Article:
Director: Pedro Almodóvar
Writers: Pedro Almodóvar
Starring: Antonio Banderas, Asier Etxeandia, Leonardo Sbaraglia
Runtime: 113 mins
MPAA Rating: R
I have never really considered Antonio Banderas in the upper echelon of actors. To be honest, I kind of forgot he existed; the last movie I remember seeing his name attached to an American movie was the last entry in the washed-up action-hero Expendables franchise. However, paired with accomplished Spanish writer and director Pedro Almodóvar who previously directed Banderas in a slew of films in the 1980s and, most recently, in The Skin I Live In (2011), Banderas has reached his career peak. I am completely unfamiliar with Almodóvar’s filmography and background, but I have read that this film is loosely based on his own life: the memories and experiences personal to him. When filmmakers craft stories that germinate from a personal place, they tend to put an elevated level of effort and care into every aspect of the production, and the resulting presentations rarely feel hollow. Pain and Glory is no exception.
In the very first scene, the film blankly introduces a middle-aged man eyes-closed and submerged in a pool before switching angles to reveal a lengthy scar running down the middle of his back. Such a simple introduction quietly and efficiently sets the stage for the forthcoming character study. You quickly learn that this man is noted director Salvador Mallo (Antonio Banderas), and that, far past his career’s peak, he is deeply struggling at this juncture of his life. When he is given the opportunity to speak at the premier of the re-release of one of his films, he reconnects with the film’s lead actor Alberto Crespo (Asier Etxeandia) despite the fact that they have not spoken in three decades due to a quarrel during the production. Intercut with this present-day narrative are flashbacks to Salvador’s childhood where you see him as a precocious child (Asier Flores) under the care of his mother Jacinta (Penelope Cruz) who remains resolute in wanting a better life for her son despite the family’s impecunious circumstances. From this knowledge of past and present, you come to understand that the opening shot is a perfect summary of a man who has had to soak in the personal struggles, physical pain, and mental anguish built up over a lifetime of experiences and relationships, yet he is strangely at peace.
The story is a dissection and reconstruction of an unfulfilled man harboring an abundance of pain and lacking closure in numerous relationships as he goes down a road towards catharsis. In a multitude of ways, this film feels like a personal therapeutic exercise in coming to peace with the summation of your life as it currently stands. Almodóvar seems to be putting his own life’s struggles out there, and, naturally, the care and appreciation he has put into the script and direction is clearly evident. Ultimately, this film is about a man coming to peace with who he is and attempting to lay down the burdens that trouble his psyche. Antonio Banderas is brilliant as the soft-spoken, emotionally-troubled Salvador who just seems tired of life; at the same time, Banderas is able to subtly articulate the character’s more latent characteristics such as Salvador’s thoughtfulness, intelligence, and creativity which you know are there from seeing the character as a child. Flashbacks and voiceover, two of the most overused and improperly-used plot devices in screenwriting, serve a cohesive purpose in the film’s structure and development, paving the way for a meta spin that Almodóvar cleverly puts on the entire presentation. Visually, every scene is defined by strong usage of bold colors to distinguish the elements composing each shot. The profusion of bright contrasting colors is a bit more than typical Spanish artistry as Almodóvar appears to color-code specific moods and states of mind at several points within the story. A vividly animated sequence introducing Salvador’s connection to every major academic subject in life stands out because of how off-the-wall it is compared to the rest of the visual presentation. Almodóvar paints the screen with this film’s frames, and much of the imagery is etched in my memory.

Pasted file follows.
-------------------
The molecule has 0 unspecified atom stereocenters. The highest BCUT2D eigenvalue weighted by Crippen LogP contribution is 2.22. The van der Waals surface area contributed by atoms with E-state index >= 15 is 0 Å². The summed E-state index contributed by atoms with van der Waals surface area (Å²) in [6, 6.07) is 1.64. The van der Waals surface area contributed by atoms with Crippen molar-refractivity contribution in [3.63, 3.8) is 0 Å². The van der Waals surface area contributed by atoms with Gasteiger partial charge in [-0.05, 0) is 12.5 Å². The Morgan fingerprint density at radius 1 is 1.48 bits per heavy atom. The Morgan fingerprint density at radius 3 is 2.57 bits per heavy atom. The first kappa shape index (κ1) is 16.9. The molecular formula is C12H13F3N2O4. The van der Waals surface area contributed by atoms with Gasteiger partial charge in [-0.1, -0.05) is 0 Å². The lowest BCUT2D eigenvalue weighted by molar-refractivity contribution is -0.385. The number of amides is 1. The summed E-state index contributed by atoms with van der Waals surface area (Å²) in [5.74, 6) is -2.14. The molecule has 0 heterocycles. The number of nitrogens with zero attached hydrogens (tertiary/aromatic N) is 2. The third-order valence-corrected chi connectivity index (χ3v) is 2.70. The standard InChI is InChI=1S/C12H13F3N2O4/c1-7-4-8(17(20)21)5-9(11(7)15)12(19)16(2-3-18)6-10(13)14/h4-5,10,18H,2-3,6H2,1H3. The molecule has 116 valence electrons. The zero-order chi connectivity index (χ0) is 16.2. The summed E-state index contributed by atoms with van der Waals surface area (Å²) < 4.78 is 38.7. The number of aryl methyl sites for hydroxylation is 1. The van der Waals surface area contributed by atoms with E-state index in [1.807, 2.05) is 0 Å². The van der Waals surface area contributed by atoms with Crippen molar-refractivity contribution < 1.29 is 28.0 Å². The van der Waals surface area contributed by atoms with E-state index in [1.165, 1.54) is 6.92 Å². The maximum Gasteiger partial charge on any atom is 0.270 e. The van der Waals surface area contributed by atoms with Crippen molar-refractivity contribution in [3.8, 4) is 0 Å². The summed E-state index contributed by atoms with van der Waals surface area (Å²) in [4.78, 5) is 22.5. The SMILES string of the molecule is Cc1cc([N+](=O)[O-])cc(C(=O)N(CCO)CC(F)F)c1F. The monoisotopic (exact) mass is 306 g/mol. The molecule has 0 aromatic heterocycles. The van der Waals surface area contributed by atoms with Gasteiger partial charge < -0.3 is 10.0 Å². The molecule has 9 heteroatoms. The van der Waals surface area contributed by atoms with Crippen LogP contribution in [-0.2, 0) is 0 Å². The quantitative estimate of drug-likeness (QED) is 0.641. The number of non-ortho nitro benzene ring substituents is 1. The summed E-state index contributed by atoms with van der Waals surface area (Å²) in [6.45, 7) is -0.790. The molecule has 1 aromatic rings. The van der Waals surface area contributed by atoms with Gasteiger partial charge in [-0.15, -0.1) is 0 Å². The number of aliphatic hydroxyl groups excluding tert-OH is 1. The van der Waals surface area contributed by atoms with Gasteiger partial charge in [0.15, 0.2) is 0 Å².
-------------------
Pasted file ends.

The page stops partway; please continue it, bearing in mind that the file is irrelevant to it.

Everything in this movie is extraordinarily heartfelt. Consequently, Pain and Glory is a movie that needs to be felt, and any further explanation would be inadequate. The way in which it weaves honest reflections on life within the context of filmmaking reminds me of Federico Fellini’s 8½ (1963), which is never a bad thing to say the least. Some moments of goofiness and harsh transitions aside, I cannot think of anything I disliked about the presentation. Antonio Banderas gives a career-defining performance, and, despite having seen none of his other works, I venture to guess that Pain and Glory is among Almodóvar’s best films. If you enjoy honest and passionate character studies, there is not a better choice for you from 2019.
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